eBook Pirate LatitudesAuthor Michael Crichton – Kairafanan.co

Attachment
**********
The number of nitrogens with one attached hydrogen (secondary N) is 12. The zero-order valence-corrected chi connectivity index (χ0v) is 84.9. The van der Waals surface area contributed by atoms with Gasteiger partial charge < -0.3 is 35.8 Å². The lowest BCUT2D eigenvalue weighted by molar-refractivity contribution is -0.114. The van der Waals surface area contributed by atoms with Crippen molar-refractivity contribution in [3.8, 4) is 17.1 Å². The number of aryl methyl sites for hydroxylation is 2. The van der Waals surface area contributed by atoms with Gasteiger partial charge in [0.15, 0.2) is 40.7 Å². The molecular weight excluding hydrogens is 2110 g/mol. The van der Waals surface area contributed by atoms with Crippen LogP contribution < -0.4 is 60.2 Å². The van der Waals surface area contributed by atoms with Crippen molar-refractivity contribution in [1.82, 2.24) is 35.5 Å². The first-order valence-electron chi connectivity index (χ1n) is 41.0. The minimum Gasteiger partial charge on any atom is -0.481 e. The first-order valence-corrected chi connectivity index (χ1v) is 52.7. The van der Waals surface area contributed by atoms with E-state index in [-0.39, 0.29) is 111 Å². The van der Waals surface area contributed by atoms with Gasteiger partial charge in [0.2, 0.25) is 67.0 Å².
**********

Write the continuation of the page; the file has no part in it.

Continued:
Welcome to a brand new episode ofLate night show with Books. Our guest for today is Pirate Latitudes PL Hrrrrrrrr SPL, how do you feel about being out here in the world Most of the people believe you were not supposed to see light at all.PL Gods blood Who are these rats butWell, Sreyas, there is some truth in it I have been working with Mr.Crichton forthan three decades on this story Alas, We were nowhere near a serviceable tale And with Crichton s death, all hopes were lost for me SBut then, you were found.PL Yes, someone poked around and found me They released me to the world to bring back sizable booty for them SHaha, because you are a pirate.PL Takes the sword out The politically correct term is Privateer SUh, my sincere apologies, PL Awkward pause So the total amount of pages is just over 300 PL Aye, and it is divided into six parts SOh, can you tell usabout these parts and what it contains PL The first part introduces the characters and direction of the story The story opens in English settlement of Jamaica in the year of 1665 The Governor of that settlement finds out about Spanish Galleon containing valuable treasures staying in island fortress of Matanceros The Governor summons Capt Charles Hunter, a privateer, and hires him to raid the impenetrable fortress He agrees for a price and sets out to recruit a team SOh, Like The Great Train Robbery You get an impossible task, a great planner, and a dedicated team.PL Aye, and what a team it was We got a French assassin, Gunpowder specialist with three fingers missing, a woman pirate who cross dresses as a man, a helmsman who is also a barber surgeon and a huge black man who. SLet me guess, he acts as the muscle.PL Aye, and he is mute SWhat PL and he is very superstitious SThat s a terrible team PL Oh, shut your hole Anyways, our heroes set sail on ship Cassandra at the end of part one SSounds like an intriguing story Well, tha..PL In part two, the ship gets chased by a mysterious black ship SNice PL In part three, our crew enters the Island of Matanceros SThis is really interesting I love the fact that this was inspired by true events Sounds very realistic and..PL At the end of part three, the crew glimpses a KRAKEN SA what PL In part four, the crew fights for their life, there are canons, plans, hurricanes, a hint of witchcraft SHuh PL IN PART FIVE WE HAVE HURRICANE, CANNIBALS, POISON DARTS, KRAKEN ATTACK SKinda overstuffed, isn t it PL IN LAST PART, WE HAVE BETRAYAL, JUDGMENT, REVENGE, SHARKS, SWHY ARE YOU SHOUTING PL BECAUSE THAT S WHAT PIRATES DO SI THOUGHT IT WAS ABOUT PRIVATEERS.PL IT SAYS PIRATES IN THE GODAMN TITLE, YOU DUMBASS STHIS IS A STUPID BOOK.PL Cocks the gun WHAT DID YOU JUST SAY SHow the hell did you get that thing through security You know what, let s just cool down Deep breathes, deeeeep breaths Now tell me what you felt at the end of your journey PL It started out just fine, but after we crossed seas, it became a journey to hell itself When it all ended, I was relieved Needless to say, I won t be taking this ride again SHey, That s exactly how I felt about this dumb book.PLCocks the gun and shoots Sreyas in his face .Sreyas s Ghost Totally worth it. Scanning the reviews of this fantastic pirate novel, I m a bit stunned at how many low ratings there are Two important things for those reviewers to bear in mind 1 this is way outside Crichton s normal genre, and so readers will look askance at this venture into uncharted waters couldn t resist the pun , and 2 the book was found on Crichton s computer after he died, so it may well be that he wasn t finished with it.On that last point, I agree with some reviewers that the book lapses into being slow in places Again, perhaps these were sections Crichton intended to revise and let s not forget that the book would never have made it to print without the publisher s editors getting a go round at it yes, they have now that it was found and published, but not with the benefit of the back and forth that happens between authors and editors , but even so, I think even the slow sections contribute to the story Characterization is very difficult to do in the midst of action, so most writers do most of that in what could be called slow sections of a book Nonetheless, it is fair to level criticism at these slow parts.In terms of the story itself, it s a fantastic story about a Spanish, gold bearing ship in the 1660s that is holed up in a garrisoned Spanish island port The protagonist commandeers the vessel and a new set of fast moving adventure segments begins Not that the bulk of the book was void of adventure prior to that it wasn t I love the characterization Crichton builds, and that is the one part of this story that I would say DOES fit with standard Crichton the way he builds his characters with attention to their history as well as without being too overt about it their psyche.On the whole, this is a great book For pirate story lovers, this is a must read For Crichton fans, it is a must read For the average readerwell, you can do a lot worse, I can assure you of that. I have seen many reviews critical of this book, but I thought it was a great adventure with interesting characters and twists Perhaps people are critical of the fact that this is unlike Crichton s other titles, but much like Eaters of the Dead and The Great Train Robbery it is great, well researched historical fiction Note between Latitudes, Eaters, and Train Robbery, I liked this one the best Pirates Huzzah What could possibly ruin a rollicking, randy, riotous pirate adventure Plenty Crichton died before this was published and in all likelihood he wasn t finished with it I would like to think that if he d lived he would have worked on this , rounded out the characters, twisted up the plot a bit, and run it through the edit mill a few times before handing it off to the publisher I mean there are some passages towards the end that are on the very edge of not making any sense I picked this book up on a lark, having never read Crichton before, but having a love of pirate adventures The adventure part was alright It s how the two star rating was obtained However, this probably shouldn t have seen the light of day. Jamaica InIs A Rough Outpost Of The English Crown, A Minor Colony Holding Out Against The Vast Supremacy Of The Spanish Empire Port Royal, Jamaica S Capital, A Cut Throat Town Of Taverns, Grog Shops, And Bawdy Houses, Is Devoid Of London S Luxuries Life Here Can End Swiftly With Dysentery Or A Dagger In Your Back But For Captain Charles Hunter It Is A Life That Can Also Lead To Riches, If He Abides By The Island S Code In The Name Of His Majesty King Charles II Of England, Gold In Spanish Hands Is Gold For The Taking And Law In The New World Is Made By Those Who Take It Into Their HandsWord In Port Is That The Spanish Treasure Galleon El Trinidad, Fresh From New Spain, Is Stalled In Nearby Matanceros Harbor Awaiting Repairs Heavily Fortified, The Impregnable Spanish Outpost Is Guarded By The Blood Swiller Cazalla, A Favorite Commander Of King Philip IV Himself With The Governor S Backing, Hunter Assembles A Roughneck Crew To Infiltrate The Enemy Island And Commandeer The Galleon, Along With Its Fortune In Spanish Gold The Raid Is As Perilous As The Bloody Legends Of Matanceros Suggest, And Hunter Will Lose Than One Man Before He Finds Himself On The Island S Shores, Where Dense Jungle And The Firepower Of Spanish Infantry Are All That Stand Between Him And The TreasureWith The Help Of His Cunning Crew, Hunter Hijacks El Trinidad And Escapes The Deadly Clutches Of Cazalla, Leaving Plenty Of Carnage In His Wake But His Troubles Have Just Begun Since I greatly enjoyed Crichton s Timeline and Jurassic Park though I have yet to review the latter , I hoped to find a work of similar quality in this posthumous novel, though I knew that its ratings here on Goodreads varied widely As usual, my reaction is my own and as is sometimes the case, it falls somewhere between the extremes.Crichton, of course, was best known for his science fiction Here, he branches out into historical fiction, in a tale that doesn t really have any SF elements at all Some readers might assume that the references to a kraken are an exception to this but the description makes it clear that the creature envisioned is actually a giant squid, a marine animal that really does exist, and is thought to be the source of a good deal of pre modern sea monster lore But his time travel novel Timeline also has a mostly historical setting, and though I haven t read it myself his Eaters of the Dead, despite having an SF element, is also set in a historical milieu So this isn t a total departure from the rest of his work and it exhibits the same obvious concern for meticulously detailed factual research, and the same zest for gripping, high intensity action that s evident in the other Crichton works I ve read In those respects, it doesn t disappoint Some reviewers complain that protagonist Capt Hunter faces too many varied and successive dangerous challenges for the plot to be realistic But we re dealing here with an action novel jeopardy and derring do is what it s about, and from that perspective, it isn t a defect that it has a lot of it The characterizations are vivid, and the 17th century Caribbean setting is very well realized.Obviously, this is pirate fiction a sub genre of historical fiction I haven t read much else of, except for Treasure Island, though I have a few other pirate novels on my to read shelf So by definition, this is focused on characters who attack and forcibly plunder other people s ships To be sure, Charles Hunter and others of his ilk are particular about drawing a distinction between themselves and pirates if you call them that, you may get challenged to a duel They stress the fact that they re privateers they don t prey on the ships of their fellow Englishmen, only on those of the national enemy, the Spanish To be sure, in 1665, England and Spain are nominally at peace, which creates interesting legal difficulties for privateers but in practice, in the Caribbean the agents of both countries prey on each other s shipping with as much abandon as they would in a declared war To be fair, privateer captains and crews might think of themselves as fighting the enemy in a war, not as seagoing outlaws And even novels dealing directly with pirates as such aren t necessarily morally nihilistic light shines most clearly against darkness, so dark moral environments often serve to bring out the goodness of decent characters who inhabit them.For me, though, the main problem here is that light is largely nonexistent in the darkness that Crichton creates Like Stevenson, he definitely does NOT romanticize piracy on the contrary, he depicts both the physical and moral grunginess of the Pirate Latitudes with a remorseless realism that isn t necessarily a bad thing But unlike Stevenson s cast of characters, none of those introduced here are really very likeable self interest, greed, and lust are pretty much everybody s main motivations for behavior, from the governor of Jamaica on down to his lowly serving maid, and much respect for human life would be as uncommon an attitude as genuine belief in Santa Claus We re very much in the same uniformly dark and morally pessimistic landscape of classical noir Port Royal hasin common with Sam Spade s San Francisco than the passing of nearly three centuries would make you think Yes, Hunter thinks he has a certain honor, some characters are farevil than others the psychopath Cazalla being the worst , and some have legitimate grievances and tragic formative circumstances that we can sympathize with We can root for Hunter and his crew, given their opponents villainy, and even give some of them a degree of respect But in general, this isn t a novel that has a very positive moral tendency, or an optimistic or positive message That differs from the other Crichton novels I ve read, which have a real moral vision An added criticism would be that all females here, from professional prostitutes to married upper class socialites, are pictured as sexually promiscuous and insatiable This isn t realism, anythan an imaginary universe where nobody s genuinely good is realistic rather, it s pretty much a fantasy concocted by males of whatever age who are mature enough physically to have sexual desire, but not mature enough psychologically to control it responsibly Finally, there are also several places where sloppy editing is evident, or cases where characters know or do something that Crichton wants them to for plot purposes, but realistically wouldn t, IMO And while a person can hide underwater for a long time by breathing through a hollow reed placed in the mouth, he she would first have to be in a place where there would actually be access to a reed Bad language here isn t any worse orabundant than you d expect, given the type of milieu these people inhabit and while there s a fair amount of sex, it isn t explicit Violence here is pervasive, though, and frequently pretty graphic if this were a movie and it s reportedly been optioned for one , it would definitely be rated R on that account.A final note despite the realistic sounding details of the short Epilogue, that explains what eventually happened to the various surviving characters, none of the Epilogue is factual Hunter and all of the other characters are fictional creations, and the plot isn t directly based on any real events. This is not the way for a talented writer to go out If Chrichton had lived and had the time to revise, edit, etc., I m sure this would have been much better. I was so happy to hear they were publishing this book Crichton s death was so sudden and unexpected I literally mourned the untold stories we lost with his passing.Told as something of arealistic , less Disney Pirates of the Carribean, Crichton weaves the tale of Captain Charles Hunter s greatest raid of a Spanish treasure ship From the first chapter, we are placed in the adventure and it ends up being a quick, fun ride.The story was pure Chrichton, well told, detailed, obviously well researched, but the beginning left something to be desired Usually with his books I can quickly choose a character to root for as well as one to hate The plot of this book didn t suffer, but the little character quirks and ticks I ve come to love him for were missing I hope this was because he wasn t quite finished I ve never written a novel, so don t know if this is possible, but the Crichton character magic showed up from page 187, chapter 27, Monkey Bay The entire flavor became richer,detailed, exciting Is it possible he had already fine tuned the second half of the book and was planning on doing the same to the first half It seemed that way.Had he lived, I bet this could have been a five star book The story itslef was worthy of it now, but the lack in the first half was worth a star less for me I will miss him. Welcome to the good ship Cassandra She will take you on exhilarating adventure on the high seas of the Carribean, looking for unknown treasures on a Spanish war ship You will meet her Captain and come to know his ways and why he finds himself surrounded by a crew of unforgetable characters that you are going to love getting to know And know them you will This is great stuff that just keeps happening page after page I guess in the end, it is what is missing from this story that I just cannot stop thinking about Port Royal and all it s people, not to mention Mantanceros and what surely must have transpired there These stories, sadly remain untold and their characters are summarilly dismissed I do so wish I could have gotten to know them and the events that occurred while the Cassandra was at sea That folks would have been a truly great book Such remains our loss. First, did you know that Michael Crichton is dead This is the first of two books published posthumously, the second being Micro I ve read a little Michael Crichton in the past Sphere was wondeful, Prey was OK, Timeline was intriguing but ultimately corny I have no idea what lead me to pick up Pirate Lattitudes, but it was fun It is a strong entry in the Pirates versus Ninjas debate, and lends a much needed blow for the Pirates Set in the Carribean primarily Jamaica in the mid 1600 s, the protagonist is swashbuckling I ve used that word twice in two book reviews now privateer Captain Hunter At this point you may be asking yourself what the difference is between a pirate and a privateer Turns out pirates are honest about their plundering, privateers do it under the guise of official cover You know why I loved this book Because I didn t have to think There s no theme There s no moral There s nothing but a good old fashioned adventure story Cannons Swordfights Explosions Escapes Huricanes Hell, there s even a damsel in distress In deference to his avowed profession as a novelist, Crichton obliges the reader with a nod towards a plot twist, though if it were a snowboard trick it would barely be a 180 Fast forward to the end impossible mission completed, loot secured, damsel liberated if you know what I mean , and bad guys dead It s fun Read it.